## Sunday, November 8, 2009

### Impossible Trisection

The ancients practiced geometry with the tools they had on hand, the compass and the straight edge. While they were aware of more exotic curves like the parabola, the ellipse, and the hyperbola, they could draw circles and draw lines and that was it.

Geometry itself proceeds from the practical needs of construction. In order to build, one needs to lay out a plan which will, in turn, require certain geometric objects. One needs to be able to construct a line that is perpendicular to a given line or a line parallel to a given line. The question also arises of how one can start with an arbitrary angle and divide it into two angles equal in size to one another; this is called bisecting and angle.

At that point, it becomes a natural question whether one can divide an angle into three separate pieces using only the classical tools. This is called the problem of trisecting an angel, and it stood for two millennia before it was shown that it is impossible to solve.

I will give a description of its impossibility below, but let me say that many people find the statement that something is impossible to be a challenge. I think this is a positive testimony to the spirit of Man. Many times, when people say “impossible,” they mean “difficult.” That is not the case with the problem of trisection. Impossible means impossible.

The genius to the proof of impossibility is the connection of geometric constructions with numbers. The way this is done is connecting each line segment with its length. Our culture is so used to a system of lengths, weights, and measures that we take this part for granted, but in fact it is a key step. There has to be a way of measuring the line segment. The way this is done is that a particular line segment is designated as having a length of one unit, where that unit is whatever your favorite unit might be.

The association of geometry with numbers works so well because the arithmetic operations of addition, subtraction, multiplication, and division can be carried out though various geometric constructions. These four operations are known in the mathematics as the operations that can be performed in a field, that is to say an algebraic field is a set among whose elements these four operations can be carried out. A field is an abstract mathematical concept and there is a well-developed theory of fields. Let me hasten to add that this sort of field has no connection with the concept of vector fields that engineers and physicists are familiar with.

The proof of the impossibility of construction hinges on the following two facts:

1. Only certain lengths can be constructed.

2. The cosine of twenty degrees cannot be constructed.

Let me now comment on each of these.

As the four arithmetic operations can be carried out by geometric construction, the so-called constructible numbers do form a field. This field is generated by the number one, which is obtained from that segment we designate as having a length of one. It is not difficult to see that this field of constructible numbers must include the rational numbers. What might be more difficult to see is that the field of constructible numbers in its entirety may be built up by creating a series of fields each one obtained from the one below by adding square roots. The proof of this is technical, but let me say that it rests on the fact that the equation of a circle in analytic geometry is of degree two. Remember, our geometric constructions only allow a compass for making circles and a straight edge for drawing lines.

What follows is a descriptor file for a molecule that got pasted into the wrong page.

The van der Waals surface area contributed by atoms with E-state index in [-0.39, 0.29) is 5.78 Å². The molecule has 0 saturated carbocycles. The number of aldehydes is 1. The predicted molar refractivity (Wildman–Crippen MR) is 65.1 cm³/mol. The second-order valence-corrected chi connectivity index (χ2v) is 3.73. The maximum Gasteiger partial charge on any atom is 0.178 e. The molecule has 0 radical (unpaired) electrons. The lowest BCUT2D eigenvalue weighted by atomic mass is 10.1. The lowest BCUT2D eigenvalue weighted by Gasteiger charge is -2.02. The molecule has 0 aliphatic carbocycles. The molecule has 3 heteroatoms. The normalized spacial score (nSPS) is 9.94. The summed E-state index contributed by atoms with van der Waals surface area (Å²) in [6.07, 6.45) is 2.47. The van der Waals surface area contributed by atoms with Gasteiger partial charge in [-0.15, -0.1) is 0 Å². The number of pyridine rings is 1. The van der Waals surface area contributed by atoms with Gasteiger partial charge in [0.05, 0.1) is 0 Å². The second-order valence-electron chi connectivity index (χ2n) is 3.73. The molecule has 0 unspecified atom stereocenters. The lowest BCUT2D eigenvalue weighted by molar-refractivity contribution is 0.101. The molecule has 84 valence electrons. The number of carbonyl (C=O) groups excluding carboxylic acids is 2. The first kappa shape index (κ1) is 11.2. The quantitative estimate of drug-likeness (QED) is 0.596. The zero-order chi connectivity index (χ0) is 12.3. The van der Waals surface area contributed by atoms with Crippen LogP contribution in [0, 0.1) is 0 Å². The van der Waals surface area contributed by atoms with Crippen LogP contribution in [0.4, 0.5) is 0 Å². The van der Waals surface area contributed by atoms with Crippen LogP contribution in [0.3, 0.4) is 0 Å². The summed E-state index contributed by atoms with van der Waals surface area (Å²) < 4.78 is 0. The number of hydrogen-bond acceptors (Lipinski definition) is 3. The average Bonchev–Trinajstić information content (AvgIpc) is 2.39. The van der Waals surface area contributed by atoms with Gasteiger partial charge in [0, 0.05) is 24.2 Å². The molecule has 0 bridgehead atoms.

I make a big deal out of the fact that only allowing the addition of square roots and square roots of square roots and square roots of square roots of square roots and so on is possible because it is important to understanding why the cosine of twenty degrees cannot be constructed. The way this is said in the language of technical mathematics is that if F is a subfield of the constructible numbers, then F is an extension of the field of rational numbers of order two to the nth power.
In order to comment on the second fact above, I must introduce an equation from trigonometry. For any angle θ,

It is well known to every student of trigonometry that the cosine of sixty degrees is equal to one-half. Therefore, if we let x denote the cosine of twenty degrees and do a little algebra, the above yields

There are, no doubt, other equations that this particular value of x must satisfy, but it will, in particular, satisfy this one and that is important because this one has special properties.

A. It is irreducible over the rational numbers, i.e. it cannot be factored into rational factors.
B. It is of degree 3.

It is an exercise in high school algebra to show that A is true, and B is a simple observation. Their implication in the well developed theory of fields is that any field that contains x would have to be an order three extension of the rational numbers. Since three is not equal to two to the nth power for any integral value of n, it follows that the cosine of 20 degrees cannot be constructed.
This means a 20-degree angle cannot be constructed. This means a 60-degree angle cannot be trisected. This means there cannot be a general method for trisecting all angles because such an algorithm would enable one to trisect the 60-degree angle.

As you may have noticed, I’ve been forced to fuzz my exposition behind the clouds of technicality. If you would care to peer behind those clouds, I recommend Abstract Algebra: Theory and Applications by Judson. In an extraordinary stroke of luck it is available for free online at http://abstract.ups.edu/download.html.